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further... i am coming to strongly suspect that some bugs absolutely need perceptible seasonal shifts in temp and humidity or they will not reproduce. i am starting to think some might even need seasons to mature as they have "hibernation" type requirements. at the very least, running bugs on summer mode the whole time will cause them to live out their lives and die at about twice the rate they would with seasonal peaks and troughs of activity
I totally agree. My ssp. didnt start to exhibit mating bahavior until I set the room to "winter" for approx 3 months, the slowly brought it back up the the mid 70's, once I hit those temps the male started dropping his spermatophores on his "webs". Combined with the peak of summer round here kind of complete the seasons.
 

ragnew

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They have no choice. They are not endotherms thus they must find a way to use the heat in thier envorment. Thier S. subsp. sp. should remain 74-88 for 8 months with a 3 month period of 74-68 then warming backup. If you cant keep the tank at that level then youll have either a pet hole or a dead pede...lol. Whe kept right they are out and about after dark.
Wow, 74 - 88 is a pretty big gradient when you think about it. A temp gradient like that is actually right around what most herps are as well. I don't see why it would be "that" hard to maintain a constant temp if one is doing it correctly, via bulb or other methods of heat.
 

Nich

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Wow, 74 - 88 is a pretty big gradient when you think about it. A temp gradient like that is actually right around what most herps are as well. I don't see why it would be "that" hard to maintain a constant temp if one is doing it correctly, via bulb or other methods of heat.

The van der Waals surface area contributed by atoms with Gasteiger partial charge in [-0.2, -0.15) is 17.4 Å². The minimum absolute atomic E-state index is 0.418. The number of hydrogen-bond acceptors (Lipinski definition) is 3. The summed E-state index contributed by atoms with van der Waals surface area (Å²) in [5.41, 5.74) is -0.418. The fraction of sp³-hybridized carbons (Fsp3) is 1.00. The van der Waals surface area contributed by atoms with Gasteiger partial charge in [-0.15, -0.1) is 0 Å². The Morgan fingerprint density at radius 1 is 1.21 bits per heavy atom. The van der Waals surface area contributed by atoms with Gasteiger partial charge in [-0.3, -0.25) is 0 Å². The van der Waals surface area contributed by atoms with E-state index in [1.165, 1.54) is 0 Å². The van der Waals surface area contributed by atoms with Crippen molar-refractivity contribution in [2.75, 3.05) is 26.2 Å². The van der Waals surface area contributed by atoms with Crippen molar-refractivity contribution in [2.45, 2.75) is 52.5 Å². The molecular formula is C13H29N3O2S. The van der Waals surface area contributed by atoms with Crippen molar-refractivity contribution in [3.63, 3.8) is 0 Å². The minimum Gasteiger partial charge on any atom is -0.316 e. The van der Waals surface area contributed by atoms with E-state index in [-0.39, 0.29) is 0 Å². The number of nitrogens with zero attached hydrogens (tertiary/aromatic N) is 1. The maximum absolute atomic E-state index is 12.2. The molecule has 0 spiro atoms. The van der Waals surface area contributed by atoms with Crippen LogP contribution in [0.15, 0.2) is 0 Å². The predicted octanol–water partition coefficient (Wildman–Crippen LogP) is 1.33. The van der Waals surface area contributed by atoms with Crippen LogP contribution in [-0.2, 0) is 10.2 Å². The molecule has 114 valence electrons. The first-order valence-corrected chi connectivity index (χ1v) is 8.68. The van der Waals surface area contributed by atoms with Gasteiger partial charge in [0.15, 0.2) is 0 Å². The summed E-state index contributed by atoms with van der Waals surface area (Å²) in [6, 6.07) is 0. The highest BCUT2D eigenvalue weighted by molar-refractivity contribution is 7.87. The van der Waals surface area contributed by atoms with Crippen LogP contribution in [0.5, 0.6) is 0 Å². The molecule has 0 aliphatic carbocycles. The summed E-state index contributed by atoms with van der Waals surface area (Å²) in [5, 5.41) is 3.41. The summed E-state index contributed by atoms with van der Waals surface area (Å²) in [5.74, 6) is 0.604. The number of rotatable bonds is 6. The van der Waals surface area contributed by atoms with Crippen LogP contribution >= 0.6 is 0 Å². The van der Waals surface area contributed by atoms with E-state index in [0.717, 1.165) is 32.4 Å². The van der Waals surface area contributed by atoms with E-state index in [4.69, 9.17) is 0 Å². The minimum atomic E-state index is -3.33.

Most people try to maintain thier tanks at that temp, Its not so much the temp but more the humidity. I shoot for the room (no desert sp). I dont pay much attention to peoples setups as most pedes ar WC, I try to get thier native range down. One ting peopel seem to ignore is one of the most obvious when the pede is visible, which is its colors. Check out the front and rear legs set on pics pf S. ssp. I get drastic changes with what I believe to be the correct constant RH.
 

ragnew

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Most people try to maintain thier tanks at that temp, Its not so much the temp but more the humidity. I shoot for the room (no desert sp). I dont pay much attention to peoples setups as most pedes ar WC, I try to get thier native range down. One ting peopel seem to ignore is one of the most obvious when the pede is visible, which is its colors. Check out the front and rear legs set on pics pf S. ssp. I get drastic changes with what I believe to be the correct constant RH.
I gotcha, I too think that the humidity is quite a bit more important then the temp. Hehe, after all no-one wants their centipede to suddenly transform into ped-i-jerky. Now that would just suck... :eek:

The leg color thing I remember reading about (may have been on Steven's site). Something to do with brighter oranges and reds represent a more hydrated pede while duller colors are signs of dehydration. I think that's what I'd read, though it was quite a while ago.